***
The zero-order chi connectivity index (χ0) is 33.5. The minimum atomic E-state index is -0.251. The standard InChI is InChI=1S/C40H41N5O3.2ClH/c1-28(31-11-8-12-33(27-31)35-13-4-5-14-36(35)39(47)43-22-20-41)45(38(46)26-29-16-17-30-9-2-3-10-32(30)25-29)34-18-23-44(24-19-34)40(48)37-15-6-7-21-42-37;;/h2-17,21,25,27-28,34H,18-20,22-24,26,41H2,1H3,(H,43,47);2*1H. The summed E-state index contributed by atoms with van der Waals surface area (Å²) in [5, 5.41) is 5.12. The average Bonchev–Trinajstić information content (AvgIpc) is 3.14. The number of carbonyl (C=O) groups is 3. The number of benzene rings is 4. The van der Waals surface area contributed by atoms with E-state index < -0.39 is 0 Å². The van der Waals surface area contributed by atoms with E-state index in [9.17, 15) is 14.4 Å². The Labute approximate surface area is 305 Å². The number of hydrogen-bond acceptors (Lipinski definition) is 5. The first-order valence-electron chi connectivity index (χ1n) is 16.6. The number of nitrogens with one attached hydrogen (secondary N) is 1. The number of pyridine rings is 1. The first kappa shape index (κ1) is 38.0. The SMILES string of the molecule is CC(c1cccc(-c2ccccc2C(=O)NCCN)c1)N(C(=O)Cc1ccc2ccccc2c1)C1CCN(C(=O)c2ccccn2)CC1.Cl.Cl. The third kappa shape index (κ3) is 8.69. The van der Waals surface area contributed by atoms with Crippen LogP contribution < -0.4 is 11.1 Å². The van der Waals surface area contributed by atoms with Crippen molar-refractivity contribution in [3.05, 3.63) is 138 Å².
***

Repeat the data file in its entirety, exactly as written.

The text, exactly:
The zero-order chi connectivity index (χ0) is 33.5. The minimum atomic E-state index is -0.251. The standard InChI is InChI=1S/C40H41N5O3.2ClH/c1-28(31-11-8-12-33(27-31)35-13-4-5-14-36(35)39(47)43-22-20-41)45(38(46)26-29-16-17-30-9-2-3-10-32(30)25-29)34-18-23-44(24-19-34)40(48)37-15-6-7-21-42-37;;/h2-17,21,25,27-28,34H,18-20,22-24,26,41H2,1H3,(H,43,47);2*1H. The summed E-state index contributed by atoms with van der Waals surface area (Å²) in [5, 5.41) is 5.12. The average Bonchev–Trinajstić information content (AvgIpc) is 3.14. The number of carbonyl (C=O) groups is 3. The number of benzene rings is 4. The van der Waals surface area contributed by atoms with E-state index < -0.39 is 0 Å². The van der Waals surface area contributed by atoms with E-state index in [9.17, 15) is 14.4 Å². The Labute approximate surface area is 305 Å². The number of hydrogen-bond acceptors (Lipinski definition) is 5. The first-order valence-electron chi connectivity index (χ1n) is 16.6. The number of nitrogens with one attached hydrogen (secondary N) is 1. The number of pyridine rings is 1. The first kappa shape index (κ1) is 38.0. The SMILES string of the molecule is CC(c1cccc(-c2ccccc2C(=O)NCCN)c1)N(C(=O)Cc1ccc2ccccc2c1)C1CCN(C(=O)c2ccccn2)CC1.Cl.Cl. The third kappa shape index (κ3) is 8.69. The van der Waals surface area contributed by atoms with Crippen LogP contribution < -0.4 is 11.1 Å². The van der Waals surface area contributed by atoms with Crippen molar-refractivity contribution in [3.05, 3.63) is 138 Å².